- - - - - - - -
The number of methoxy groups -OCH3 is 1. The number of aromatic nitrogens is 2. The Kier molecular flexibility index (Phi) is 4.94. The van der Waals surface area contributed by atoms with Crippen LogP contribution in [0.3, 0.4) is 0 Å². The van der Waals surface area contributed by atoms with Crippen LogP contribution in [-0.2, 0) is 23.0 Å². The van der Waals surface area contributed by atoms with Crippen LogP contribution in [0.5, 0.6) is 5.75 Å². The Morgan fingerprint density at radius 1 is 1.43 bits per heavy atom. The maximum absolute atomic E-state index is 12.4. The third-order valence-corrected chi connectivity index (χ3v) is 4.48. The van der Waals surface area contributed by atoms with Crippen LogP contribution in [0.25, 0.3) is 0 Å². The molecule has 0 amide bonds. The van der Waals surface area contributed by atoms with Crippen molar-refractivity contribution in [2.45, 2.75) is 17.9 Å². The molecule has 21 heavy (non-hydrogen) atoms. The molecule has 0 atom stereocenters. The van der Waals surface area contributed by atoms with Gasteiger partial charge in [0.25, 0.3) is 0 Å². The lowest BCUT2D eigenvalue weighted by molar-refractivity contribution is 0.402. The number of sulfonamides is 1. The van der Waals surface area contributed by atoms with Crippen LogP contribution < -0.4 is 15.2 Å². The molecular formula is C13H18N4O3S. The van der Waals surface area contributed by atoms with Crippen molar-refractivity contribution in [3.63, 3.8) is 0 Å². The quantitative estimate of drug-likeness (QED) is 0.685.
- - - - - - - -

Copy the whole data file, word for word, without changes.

The number of methoxy groups -OCH3 is 1. The number of aromatic nitrogens is 2. The Kier molecular flexibility index (Phi) is 4.94. The van der Waals surface area contributed by atoms with Crippen LogP contribution in [0.3, 0.4) is 0 Å². The van der Waals surface area contributed by atoms with Crippen LogP contribution in [-0.2, 0) is 23.0 Å². The van der Waals surface area contributed by atoms with Crippen LogP contribution in [0.5, 0.6) is 5.75 Å². The Morgan fingerprint density at radius 1 is 1.43 bits per heavy atom. The maximum absolute atomic E-state index is 12.4. The third-order valence-corrected chi connectivity index (χ3v) is 4.48. The van der Waals surface area contributed by atoms with Crippen LogP contribution in [0.25, 0.3) is 0 Å². The molecule has 0 amide bonds. The van der Waals surface area contributed by atoms with Crippen molar-refractivity contribution in [2.45, 2.75) is 17.9 Å². The molecule has 21 heavy (non-hydrogen) atoms. The molecule has 0 atom stereocenters. The van der Waals surface area contributed by atoms with Gasteiger partial charge in [0.25, 0.3) is 0 Å². The lowest BCUT2D eigenvalue weighted by molar-refractivity contribution is 0.402. The number of sulfonamides is 1. The van der Waals surface area contributed by atoms with Crippen LogP contribution < -0.4 is 15.2 Å². The molecular formula is C13H18N4O3S. The van der Waals surface area contributed by atoms with Crippen molar-refractivity contribution in [3.63, 3.8) is 0 Å². The quantitative estimate of drug-likeness (QED) is 0.685.